The exquisite Japanese film Departures demonstrates that there are many ways to grieve, but grieve we must. This winner of the 2009 Oscar for Best Foreign Film is about love and death, and the place these two meet: in farewells, and in grieving.

Daigo (Masahiro Motoki) is a young cello player who loses his job and his career when his orchestra goes out of business in Tokyo. He and his wife, Mika (Ryoko Hirosue), return to his small hometown in the mountains, where he stumbles into a job preparing corpses for their coffins in the presence of their grieving loved ones. Humor initially helps make this story approachable, but what makes it a winner is the reverence, dignity and grace with which the rituals are performed, and the celebration of life they allow. We see the gratitude in the eyes of those observing as Daigo proceeds “with a calmness, a precision and, above all, a gentle affection.”

While the overall context of the movie is death, this is also a love story and deals with other kinds of loss—loss of friendship, of a career, of a town landmark. Still, the heart of the movie is found in the respect Daigo and his mentor-employer show for the departed ones and the way this affects the families gathered at this moment of loss.

In one case their presence actually unleashes family anger and conflict, but in others the ritual washing, dressing and cosmetic preparation permits tears, and even laughter, to give expression to pent-up grief. No words of condolence are attempted or needed. Each family’s reaction is unique. In the end, we accept grief as a highly personal process, as the director says, “for confronting death as a way to realize the joy and the value of living.”

Next time you watch Departures, ASK YOURSELF:

■ In the course of the movie, what different kinds of conflicts are resolved through grieving?

■ In what different ways do some survivors express thanks to Daigo and his employer?

■ What comfort does the crematorium operator take in his work? Does this same belief console me when I am confronted by death?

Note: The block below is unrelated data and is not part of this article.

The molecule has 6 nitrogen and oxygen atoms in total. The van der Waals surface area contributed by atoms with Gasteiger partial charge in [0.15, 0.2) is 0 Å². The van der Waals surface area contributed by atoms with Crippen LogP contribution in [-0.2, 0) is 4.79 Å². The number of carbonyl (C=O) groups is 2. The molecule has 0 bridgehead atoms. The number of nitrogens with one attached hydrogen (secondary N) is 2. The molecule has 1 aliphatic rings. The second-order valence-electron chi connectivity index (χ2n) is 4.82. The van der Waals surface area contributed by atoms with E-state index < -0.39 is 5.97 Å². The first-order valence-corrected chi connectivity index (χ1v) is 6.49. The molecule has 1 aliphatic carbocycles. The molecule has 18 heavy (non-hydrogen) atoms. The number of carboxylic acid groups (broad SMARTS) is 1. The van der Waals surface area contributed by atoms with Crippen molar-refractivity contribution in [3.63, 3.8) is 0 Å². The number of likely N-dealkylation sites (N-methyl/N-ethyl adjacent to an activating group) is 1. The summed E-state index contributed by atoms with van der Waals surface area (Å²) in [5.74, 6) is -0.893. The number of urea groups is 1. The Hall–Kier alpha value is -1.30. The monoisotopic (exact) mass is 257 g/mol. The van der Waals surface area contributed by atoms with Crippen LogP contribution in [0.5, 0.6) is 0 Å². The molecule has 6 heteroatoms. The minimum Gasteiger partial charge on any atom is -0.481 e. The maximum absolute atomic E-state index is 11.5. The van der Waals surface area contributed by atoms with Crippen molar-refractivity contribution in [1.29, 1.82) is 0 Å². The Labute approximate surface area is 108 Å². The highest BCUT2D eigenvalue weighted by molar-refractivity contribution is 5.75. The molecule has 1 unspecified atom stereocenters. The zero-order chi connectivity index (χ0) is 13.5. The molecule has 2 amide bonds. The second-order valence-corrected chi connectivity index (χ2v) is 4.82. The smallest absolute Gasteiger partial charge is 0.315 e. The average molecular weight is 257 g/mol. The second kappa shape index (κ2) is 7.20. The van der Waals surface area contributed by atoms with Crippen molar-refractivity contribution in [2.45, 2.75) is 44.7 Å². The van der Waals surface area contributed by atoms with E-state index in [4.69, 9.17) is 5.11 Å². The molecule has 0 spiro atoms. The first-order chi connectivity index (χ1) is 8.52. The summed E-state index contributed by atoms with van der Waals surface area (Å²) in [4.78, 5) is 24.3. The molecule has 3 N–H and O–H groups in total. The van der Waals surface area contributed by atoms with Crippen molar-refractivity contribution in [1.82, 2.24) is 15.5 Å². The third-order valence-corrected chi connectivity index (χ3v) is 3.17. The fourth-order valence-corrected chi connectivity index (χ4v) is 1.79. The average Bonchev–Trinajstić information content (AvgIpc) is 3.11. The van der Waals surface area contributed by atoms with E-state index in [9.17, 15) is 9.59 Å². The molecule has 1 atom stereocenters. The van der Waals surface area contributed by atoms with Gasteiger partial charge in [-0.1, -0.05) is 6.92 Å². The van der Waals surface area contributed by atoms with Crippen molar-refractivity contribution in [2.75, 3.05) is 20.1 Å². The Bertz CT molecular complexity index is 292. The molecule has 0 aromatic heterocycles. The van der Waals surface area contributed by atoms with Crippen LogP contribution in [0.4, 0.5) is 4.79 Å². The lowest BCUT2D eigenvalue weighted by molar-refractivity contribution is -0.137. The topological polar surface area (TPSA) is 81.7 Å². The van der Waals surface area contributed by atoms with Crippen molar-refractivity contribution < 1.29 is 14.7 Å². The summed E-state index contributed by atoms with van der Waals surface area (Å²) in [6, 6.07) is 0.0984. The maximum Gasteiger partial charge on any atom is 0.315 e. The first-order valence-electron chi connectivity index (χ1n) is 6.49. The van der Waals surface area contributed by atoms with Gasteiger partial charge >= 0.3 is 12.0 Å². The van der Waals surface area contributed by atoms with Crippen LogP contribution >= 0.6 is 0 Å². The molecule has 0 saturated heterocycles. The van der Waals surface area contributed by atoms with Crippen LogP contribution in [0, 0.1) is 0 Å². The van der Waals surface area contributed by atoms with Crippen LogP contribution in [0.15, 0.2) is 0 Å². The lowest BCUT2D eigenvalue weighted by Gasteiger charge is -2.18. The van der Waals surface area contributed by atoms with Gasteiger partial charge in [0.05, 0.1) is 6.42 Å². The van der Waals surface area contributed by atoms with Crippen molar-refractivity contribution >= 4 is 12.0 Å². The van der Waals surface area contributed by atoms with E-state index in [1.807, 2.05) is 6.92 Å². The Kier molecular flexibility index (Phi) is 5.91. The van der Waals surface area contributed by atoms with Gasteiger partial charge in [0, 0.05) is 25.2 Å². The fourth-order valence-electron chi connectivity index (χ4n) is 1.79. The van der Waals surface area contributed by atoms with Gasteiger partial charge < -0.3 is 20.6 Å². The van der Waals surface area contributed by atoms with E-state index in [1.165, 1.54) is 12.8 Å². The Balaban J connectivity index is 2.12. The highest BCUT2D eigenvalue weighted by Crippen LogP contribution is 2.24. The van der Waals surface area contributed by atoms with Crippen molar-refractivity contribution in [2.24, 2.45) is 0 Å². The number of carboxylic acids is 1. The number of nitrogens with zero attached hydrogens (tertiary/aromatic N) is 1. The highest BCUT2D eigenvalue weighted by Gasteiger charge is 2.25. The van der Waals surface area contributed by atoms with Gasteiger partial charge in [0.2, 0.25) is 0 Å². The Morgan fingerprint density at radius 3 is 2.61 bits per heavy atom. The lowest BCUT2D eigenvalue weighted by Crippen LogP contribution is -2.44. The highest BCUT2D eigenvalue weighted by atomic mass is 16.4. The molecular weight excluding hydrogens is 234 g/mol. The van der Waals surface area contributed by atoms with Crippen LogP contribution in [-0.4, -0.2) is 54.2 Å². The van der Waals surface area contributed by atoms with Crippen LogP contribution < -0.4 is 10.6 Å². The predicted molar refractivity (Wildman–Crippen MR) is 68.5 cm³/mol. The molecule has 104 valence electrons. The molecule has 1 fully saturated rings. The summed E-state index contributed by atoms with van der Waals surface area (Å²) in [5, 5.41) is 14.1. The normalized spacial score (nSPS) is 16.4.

Putting Shoes on the Gospel

Wanda “Tink” Lee
By: Joan McKamey

It’s probably safe to say that few children dream of being funeral directors when they grow up. Wanda Lee initially wanted to be a teacher and later a flight attendant. After working as a travel agent for a few years, she desired something more personally fulfilling. She says, “The tragic death of my grandmother when I was 16 guided me toward funeral service, although it took me many years to realize the impact her death had on my career choice.”

Tink, as she’s known to family and friends, says, “I truly love all aspects of my job, as unusual as that might sound. My belief that family members have a better grief experience when they view the body of the person who has died makes the embalming and restorative process important to me, and it’s a role that I take very seriously.”

Many people react strongly when they learn what Tink does. She tells Every Day Catholic, “The reaction is usually one of shock—or maybe disgust! I think these reactions are based upon a lack of awareness of what a funeral director does. Yes, we embalm and care for those who’ve died, but that’s actually one of the parts of our job that we spend the least amount of time doing. I spend most of my time working with the living—the grieving family members—helping them arrange a meaningful and appropriate service and educating them about the many choices they have. When I’m not with the family, I’m doing paperwork or arranging services with florists, clergy persons, and cemetery, vault and casket company employees.